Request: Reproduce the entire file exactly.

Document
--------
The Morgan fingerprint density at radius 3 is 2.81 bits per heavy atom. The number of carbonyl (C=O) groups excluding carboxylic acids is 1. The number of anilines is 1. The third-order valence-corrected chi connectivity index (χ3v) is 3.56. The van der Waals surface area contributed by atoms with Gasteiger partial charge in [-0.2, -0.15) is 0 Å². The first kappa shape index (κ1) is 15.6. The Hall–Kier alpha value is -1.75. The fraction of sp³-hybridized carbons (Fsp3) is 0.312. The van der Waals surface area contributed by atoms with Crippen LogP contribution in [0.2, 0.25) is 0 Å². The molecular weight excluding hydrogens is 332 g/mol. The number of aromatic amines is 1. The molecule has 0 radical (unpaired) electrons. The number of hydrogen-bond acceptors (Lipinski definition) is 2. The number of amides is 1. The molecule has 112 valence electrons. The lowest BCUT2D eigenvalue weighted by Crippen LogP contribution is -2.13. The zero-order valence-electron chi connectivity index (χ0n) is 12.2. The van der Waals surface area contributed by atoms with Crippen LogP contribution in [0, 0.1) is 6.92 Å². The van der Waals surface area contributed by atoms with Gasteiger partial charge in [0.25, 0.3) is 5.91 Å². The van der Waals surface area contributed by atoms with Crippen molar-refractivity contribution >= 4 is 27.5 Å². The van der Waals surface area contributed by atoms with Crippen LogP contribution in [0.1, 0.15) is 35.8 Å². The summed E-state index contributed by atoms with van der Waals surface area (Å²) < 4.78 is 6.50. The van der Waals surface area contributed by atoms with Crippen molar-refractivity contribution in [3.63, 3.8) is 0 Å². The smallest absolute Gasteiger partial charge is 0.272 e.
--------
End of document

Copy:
The Morgan fingerprint density at radius 3 is 2.81 bits per heavy atom. The number of carbonyl (C=O) groups excluding carboxylic acids is 1. The number of anilines is 1. The third-order valence-corrected chi connectivity index (χ3v) is 3.56. The van der Waals surface area contributed by atoms with Gasteiger partial charge in [-0.2, -0.15) is 0 Å². The first kappa shape index (κ1) is 15.6. The Hall–Kier alpha value is -1.75. The fraction of sp³-hybridized carbons (Fsp3) is 0.312. The van der Waals surface area contributed by atoms with Crippen LogP contribution in [0.2, 0.25) is 0 Å². The molecular weight excluding hydrogens is 332 g/mol. The number of aromatic amines is 1. The molecule has 0 radical (unpaired) electrons. The number of hydrogen-bond acceptors (Lipinski definition) is 2. The number of amides is 1. The molecule has 112 valence electrons. The lowest BCUT2D eigenvalue weighted by Crippen LogP contribution is -2.13. The zero-order valence-electron chi connectivity index (χ0n) is 12.2. The van der Waals surface area contributed by atoms with Crippen LogP contribution in [0, 0.1) is 6.92 Å². The van der Waals surface area contributed by atoms with Gasteiger partial charge in [0.25, 0.3) is 5.91 Å². The van der Waals surface area contributed by atoms with Crippen molar-refractivity contribution >= 4 is 27.5 Å². The van der Waals surface area contributed by atoms with Crippen LogP contribution in [0.1, 0.15) is 35.8 Å². The summed E-state index contributed by atoms with van der Waals surface area (Å²) < 4.78 is 6.50. The van der Waals surface area contributed by atoms with Crippen molar-refractivity contribution in [3.63, 3.8) is 0 Å². The smallest absolute Gasteiger partial charge is 0.272 e.